The Atlanta Falcons have the best offense in the NFL. This is indisputable. They led the league in scoring this year (33.8 points per game) and are averaging 39 points over their last six games – all wins.
But if they want to beat the New England Patriots in Super Bowl LI, their defense will need to get pressure on Tom Brady.
This is no secret.
“Well, it goes back to what the Giants were able to do to him in Super Bowls,” Pro Football Hall of Famer Aeneas Williams said on CBS Sports Radio’s Tiki and Tierney. “At the end of the day, getting pressure up the middle with Tom Brady (is key). You have to make him uncomfortable.”
Brady began his career 3-0 in Super Bowls. His first Super Bowl win, in fact, came against Williams and the Rams in February 2002, with Adam Vinatieri hitting a 48-yard field goal for the win as time expired.
“When I look back at these games, when the great teams play – and these are two excellent teams – these games usually boil down to who has the ball last,” said Williams, an eight-time Pro Bowler. “In our Super Bowl, Tom had the ball last. We lost. In many of the Super Bowls that he’s won, he had the ball last. In the case with some of the Giants’ Super Bowls, Eli had the ball, made the play to (Mario) Manningham making the play on the sideline, the miracle to David Tyree – but in this case, Brady got the ball back. But it was your pass pressure that eventually got him so uncomfortable and rattled him so that by the end of that game, it wasn’t vintage Tom Brady. Literally every human being has the Kryptonite, particularly quarterbacks. That’s when you hit them early.”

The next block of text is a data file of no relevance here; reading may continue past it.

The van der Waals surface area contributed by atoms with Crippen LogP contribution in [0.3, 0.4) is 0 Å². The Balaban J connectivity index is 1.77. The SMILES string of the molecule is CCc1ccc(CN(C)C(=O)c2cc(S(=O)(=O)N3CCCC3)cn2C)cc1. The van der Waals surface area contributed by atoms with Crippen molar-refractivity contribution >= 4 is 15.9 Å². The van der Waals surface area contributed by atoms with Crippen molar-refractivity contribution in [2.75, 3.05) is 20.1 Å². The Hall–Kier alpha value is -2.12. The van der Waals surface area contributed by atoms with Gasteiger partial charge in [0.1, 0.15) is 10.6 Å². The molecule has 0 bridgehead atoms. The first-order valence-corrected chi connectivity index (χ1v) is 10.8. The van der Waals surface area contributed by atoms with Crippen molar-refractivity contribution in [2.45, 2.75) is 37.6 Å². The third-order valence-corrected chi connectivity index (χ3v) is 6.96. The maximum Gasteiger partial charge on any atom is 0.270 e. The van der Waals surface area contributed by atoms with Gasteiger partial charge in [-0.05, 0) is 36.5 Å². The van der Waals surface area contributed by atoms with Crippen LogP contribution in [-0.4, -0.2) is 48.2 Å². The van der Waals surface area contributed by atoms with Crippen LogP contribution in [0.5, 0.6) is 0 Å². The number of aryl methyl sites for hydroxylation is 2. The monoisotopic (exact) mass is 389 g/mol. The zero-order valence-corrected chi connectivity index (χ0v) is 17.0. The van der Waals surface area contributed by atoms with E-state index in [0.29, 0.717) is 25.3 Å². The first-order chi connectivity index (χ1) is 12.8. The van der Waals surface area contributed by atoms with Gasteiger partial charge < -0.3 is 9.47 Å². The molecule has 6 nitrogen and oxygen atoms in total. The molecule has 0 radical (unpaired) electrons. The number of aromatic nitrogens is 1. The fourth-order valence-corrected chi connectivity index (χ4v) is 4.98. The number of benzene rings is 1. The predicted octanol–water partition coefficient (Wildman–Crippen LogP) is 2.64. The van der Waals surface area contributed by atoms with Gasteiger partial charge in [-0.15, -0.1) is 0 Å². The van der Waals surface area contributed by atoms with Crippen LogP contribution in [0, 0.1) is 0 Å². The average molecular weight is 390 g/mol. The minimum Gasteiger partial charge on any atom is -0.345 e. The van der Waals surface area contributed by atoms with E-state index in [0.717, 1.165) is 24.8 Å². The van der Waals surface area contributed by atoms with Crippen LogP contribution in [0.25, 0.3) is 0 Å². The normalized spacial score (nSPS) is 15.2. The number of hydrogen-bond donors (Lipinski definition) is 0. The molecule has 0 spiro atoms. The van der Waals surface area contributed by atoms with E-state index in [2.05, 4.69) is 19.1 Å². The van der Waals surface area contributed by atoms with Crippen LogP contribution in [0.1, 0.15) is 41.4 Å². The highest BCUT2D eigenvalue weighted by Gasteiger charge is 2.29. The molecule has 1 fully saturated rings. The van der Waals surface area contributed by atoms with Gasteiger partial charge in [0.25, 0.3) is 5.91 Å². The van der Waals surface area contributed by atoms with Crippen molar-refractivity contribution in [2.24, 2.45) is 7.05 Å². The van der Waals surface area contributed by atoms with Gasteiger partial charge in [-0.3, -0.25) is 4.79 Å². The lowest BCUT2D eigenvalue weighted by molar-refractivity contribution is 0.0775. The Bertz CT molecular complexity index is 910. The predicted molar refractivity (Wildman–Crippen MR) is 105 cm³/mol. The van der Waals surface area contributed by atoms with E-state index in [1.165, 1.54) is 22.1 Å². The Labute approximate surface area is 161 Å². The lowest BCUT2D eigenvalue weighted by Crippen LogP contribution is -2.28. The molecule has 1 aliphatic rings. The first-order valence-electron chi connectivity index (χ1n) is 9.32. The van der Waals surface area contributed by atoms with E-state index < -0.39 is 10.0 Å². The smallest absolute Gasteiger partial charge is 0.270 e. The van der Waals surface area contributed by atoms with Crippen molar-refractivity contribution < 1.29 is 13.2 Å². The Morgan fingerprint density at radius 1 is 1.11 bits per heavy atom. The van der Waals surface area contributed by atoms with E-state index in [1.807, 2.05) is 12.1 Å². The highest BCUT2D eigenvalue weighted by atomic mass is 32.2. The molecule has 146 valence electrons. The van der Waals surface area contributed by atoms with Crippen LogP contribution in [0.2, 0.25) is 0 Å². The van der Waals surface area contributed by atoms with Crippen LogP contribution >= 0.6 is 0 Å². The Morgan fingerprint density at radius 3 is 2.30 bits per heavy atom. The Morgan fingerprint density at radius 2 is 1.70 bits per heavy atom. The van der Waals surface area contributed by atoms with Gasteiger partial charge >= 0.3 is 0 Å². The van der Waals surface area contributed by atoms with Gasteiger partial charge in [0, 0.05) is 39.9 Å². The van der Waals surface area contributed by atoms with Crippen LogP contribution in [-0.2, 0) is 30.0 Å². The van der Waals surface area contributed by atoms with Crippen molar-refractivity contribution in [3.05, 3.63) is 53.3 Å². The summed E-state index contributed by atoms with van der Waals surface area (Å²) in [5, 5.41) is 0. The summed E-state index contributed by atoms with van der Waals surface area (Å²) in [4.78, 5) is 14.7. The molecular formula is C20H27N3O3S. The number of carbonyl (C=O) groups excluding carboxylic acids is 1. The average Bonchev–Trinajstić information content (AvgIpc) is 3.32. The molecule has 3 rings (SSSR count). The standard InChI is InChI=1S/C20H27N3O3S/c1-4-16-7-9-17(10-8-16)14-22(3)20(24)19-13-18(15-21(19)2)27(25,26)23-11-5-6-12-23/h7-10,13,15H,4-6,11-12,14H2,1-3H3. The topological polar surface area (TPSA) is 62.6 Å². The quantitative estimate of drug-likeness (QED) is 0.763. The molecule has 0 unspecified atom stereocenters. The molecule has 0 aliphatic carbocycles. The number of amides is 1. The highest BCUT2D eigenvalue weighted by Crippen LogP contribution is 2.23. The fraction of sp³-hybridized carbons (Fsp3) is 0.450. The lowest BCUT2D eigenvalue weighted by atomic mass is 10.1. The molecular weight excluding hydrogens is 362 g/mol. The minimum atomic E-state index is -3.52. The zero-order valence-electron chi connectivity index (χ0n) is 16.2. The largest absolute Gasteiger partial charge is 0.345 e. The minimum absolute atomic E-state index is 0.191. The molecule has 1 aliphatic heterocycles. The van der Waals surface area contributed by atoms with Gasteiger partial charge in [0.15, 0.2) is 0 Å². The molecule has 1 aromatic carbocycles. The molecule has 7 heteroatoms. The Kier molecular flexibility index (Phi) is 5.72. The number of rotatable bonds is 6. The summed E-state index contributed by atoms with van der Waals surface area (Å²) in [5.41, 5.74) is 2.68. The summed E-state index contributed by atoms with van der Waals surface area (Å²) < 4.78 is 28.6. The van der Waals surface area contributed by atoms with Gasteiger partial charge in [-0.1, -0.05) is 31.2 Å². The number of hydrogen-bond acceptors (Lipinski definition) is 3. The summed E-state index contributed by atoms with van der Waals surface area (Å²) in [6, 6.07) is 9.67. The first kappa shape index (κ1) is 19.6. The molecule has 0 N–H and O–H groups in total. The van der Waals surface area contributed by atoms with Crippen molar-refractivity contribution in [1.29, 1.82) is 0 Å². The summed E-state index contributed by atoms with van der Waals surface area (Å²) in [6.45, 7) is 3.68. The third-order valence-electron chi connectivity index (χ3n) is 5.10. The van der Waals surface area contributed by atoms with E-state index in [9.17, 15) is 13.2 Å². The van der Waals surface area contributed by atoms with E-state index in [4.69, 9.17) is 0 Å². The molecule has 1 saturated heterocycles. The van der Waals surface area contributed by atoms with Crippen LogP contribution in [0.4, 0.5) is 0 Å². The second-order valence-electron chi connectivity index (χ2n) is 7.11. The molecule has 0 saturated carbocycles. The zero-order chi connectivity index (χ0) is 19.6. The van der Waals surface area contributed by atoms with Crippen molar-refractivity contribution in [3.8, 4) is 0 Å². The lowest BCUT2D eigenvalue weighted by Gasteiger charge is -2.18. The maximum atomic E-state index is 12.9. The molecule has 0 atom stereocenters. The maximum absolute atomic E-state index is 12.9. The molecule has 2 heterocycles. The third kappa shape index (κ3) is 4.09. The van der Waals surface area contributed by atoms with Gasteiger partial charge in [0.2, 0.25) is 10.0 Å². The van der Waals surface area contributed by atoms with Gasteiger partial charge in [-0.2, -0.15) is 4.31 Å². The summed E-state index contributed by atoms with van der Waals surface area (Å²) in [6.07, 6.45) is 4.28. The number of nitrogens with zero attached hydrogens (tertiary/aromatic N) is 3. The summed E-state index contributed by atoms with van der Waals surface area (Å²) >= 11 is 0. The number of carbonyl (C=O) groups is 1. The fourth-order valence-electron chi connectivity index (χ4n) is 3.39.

Michael Strahan, Justin Tuck and the rest of the Giants’ defensive line did that in 2007, thwarting the Patriots’ bid for a perfect 19-0 season. Tuck did it again in 2011.
“When I think of my fellow Hall of Famer, Michael Strahan, and that defensive line with Tuck and all those guys – man, that was the difference,” the 49-year-old Williams said. “Getting pressure (on Brady) up the middle. You’ll hear me say that over and over again.”
The Falcons’ defense was far from dominant in the regular season. That unit allowed 25.4 points per game – which was 27th in football. In the postseason, however, they’ve limited Russell Wilson and Aaron Rodgers to five touchdowns – while also forcing four turnovers and generating five sacks.
“When I think about that Atlanta game with Green Bay, how many times did Aaron Rodgers get hit in this NFC Championship that I thought should have been penalties that they would have called during the season?” Williams asked. “I mean solid hits. I said, ‘This is going to impact the guy later on in the game.’ It’s the cumulative hits that impact (quarterbacks).”